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Pluricentric Languages and Non-Dominant Varieties Worldwide

Part I: Pluricentric Languages across Continents. Features and Usage


Edited By Rudolf Muhr

This is the first of two thematically arranged volumes with papers that were presented at the "World Conference of Pluricentric Languages and their non-dominant Varieties" (WCPCL). It comprises papers about 20 PCLs and 14 NDVs around the world. The second volume encompasses a further 17 papers about the pluricentricity of Portuguese and Spanish. The conference was held at the University of Graz (Austria) on July 8th-11th 2015. The papers fall into five categories: (1) Theoretical aspects of pluricentricity and the description of variation; (2) Different types of pluricentricity in differing environments; (3) African pluricentric languages and non-dominant varieties; (4) The pluricentricity of Arabic and Asian languages; (5) The pluricentricity of European languages inside Europe (Austrian German, Bosnian/Serbian/Croatian, Hungarian, Belgium Dutch, French, Greek, Swedish, Russian).

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The state of the art of research on pluricentric languages: Where we were and where we are now



The paper gives an overview of the research on pluricentric languages and their non-dominant varieties that has been done in the past five years in the context of the “International Working Group on Non-dominant Varieties of pluricentric languages”. The group has published 5 volumes with 125 papers on many “old” and “new” pluricentric languages. The number of languages that are potentially pluricentric has risen to 41, considerable progress in the theory and description of pluricentric languages has been achieved and the concept of non-dominance and dominance has proven to be very useful and far-reaching. The paper adapts and updates the theory of pluricentricity in the light of the findings of the WGNDV and shows where future research is needed.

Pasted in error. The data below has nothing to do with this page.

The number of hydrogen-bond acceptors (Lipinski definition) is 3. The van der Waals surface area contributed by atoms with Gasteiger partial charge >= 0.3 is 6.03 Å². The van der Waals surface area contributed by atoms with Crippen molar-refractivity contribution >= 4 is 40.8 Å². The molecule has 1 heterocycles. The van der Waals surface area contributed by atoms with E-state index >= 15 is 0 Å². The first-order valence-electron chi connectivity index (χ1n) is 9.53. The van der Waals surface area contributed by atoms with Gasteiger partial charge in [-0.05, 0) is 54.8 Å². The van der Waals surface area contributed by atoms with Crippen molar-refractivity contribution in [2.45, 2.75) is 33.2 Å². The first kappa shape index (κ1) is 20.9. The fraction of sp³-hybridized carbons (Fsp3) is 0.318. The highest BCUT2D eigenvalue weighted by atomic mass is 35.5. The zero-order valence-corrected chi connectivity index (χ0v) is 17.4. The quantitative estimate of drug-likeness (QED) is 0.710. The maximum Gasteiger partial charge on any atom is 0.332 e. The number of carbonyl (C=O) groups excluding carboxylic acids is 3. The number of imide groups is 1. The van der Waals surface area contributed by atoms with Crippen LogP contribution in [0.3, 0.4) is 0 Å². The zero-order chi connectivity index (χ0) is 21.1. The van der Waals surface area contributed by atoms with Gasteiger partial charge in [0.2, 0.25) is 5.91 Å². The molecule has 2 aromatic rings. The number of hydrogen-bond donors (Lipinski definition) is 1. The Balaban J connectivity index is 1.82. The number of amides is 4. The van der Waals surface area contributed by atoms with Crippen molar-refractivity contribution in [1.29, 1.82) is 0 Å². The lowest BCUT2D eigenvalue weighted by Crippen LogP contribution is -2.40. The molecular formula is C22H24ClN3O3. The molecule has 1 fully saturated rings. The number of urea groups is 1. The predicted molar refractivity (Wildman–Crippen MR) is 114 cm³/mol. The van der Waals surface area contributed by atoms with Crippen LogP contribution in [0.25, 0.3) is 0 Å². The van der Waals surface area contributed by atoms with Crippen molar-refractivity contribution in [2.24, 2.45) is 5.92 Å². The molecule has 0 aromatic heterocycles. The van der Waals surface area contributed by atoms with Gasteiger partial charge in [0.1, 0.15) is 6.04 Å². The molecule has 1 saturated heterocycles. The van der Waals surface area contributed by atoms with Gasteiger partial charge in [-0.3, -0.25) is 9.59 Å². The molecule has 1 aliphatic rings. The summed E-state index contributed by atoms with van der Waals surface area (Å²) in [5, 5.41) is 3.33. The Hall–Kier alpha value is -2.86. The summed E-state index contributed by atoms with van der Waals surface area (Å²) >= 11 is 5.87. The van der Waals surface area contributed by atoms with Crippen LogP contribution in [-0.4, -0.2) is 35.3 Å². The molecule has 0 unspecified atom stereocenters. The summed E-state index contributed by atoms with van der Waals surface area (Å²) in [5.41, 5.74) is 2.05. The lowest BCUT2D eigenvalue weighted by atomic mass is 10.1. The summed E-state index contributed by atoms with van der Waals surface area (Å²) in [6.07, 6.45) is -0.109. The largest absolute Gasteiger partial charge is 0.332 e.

1.   Introduction – Where we were and where we are now

This paper gives an overview of the work of the “Working Group of Non-dominant Varieties of Pluricentric Languages” (WGNDV) which has been taking place ever since its foundation in 2010 in Braga, Portugal. The 2015 conference held in Graz Austria was the fourth gathering since the foundation and celebrated the fifth anniversary of the WGNDV. It is timely to report on the progress which has been achieved in the past five years in research on pluricentric languages all around the world and in the development of the theory of pluricentric languages. As the title indicates this paper seeks to summarise established findings that resulted from the research during the past five years....

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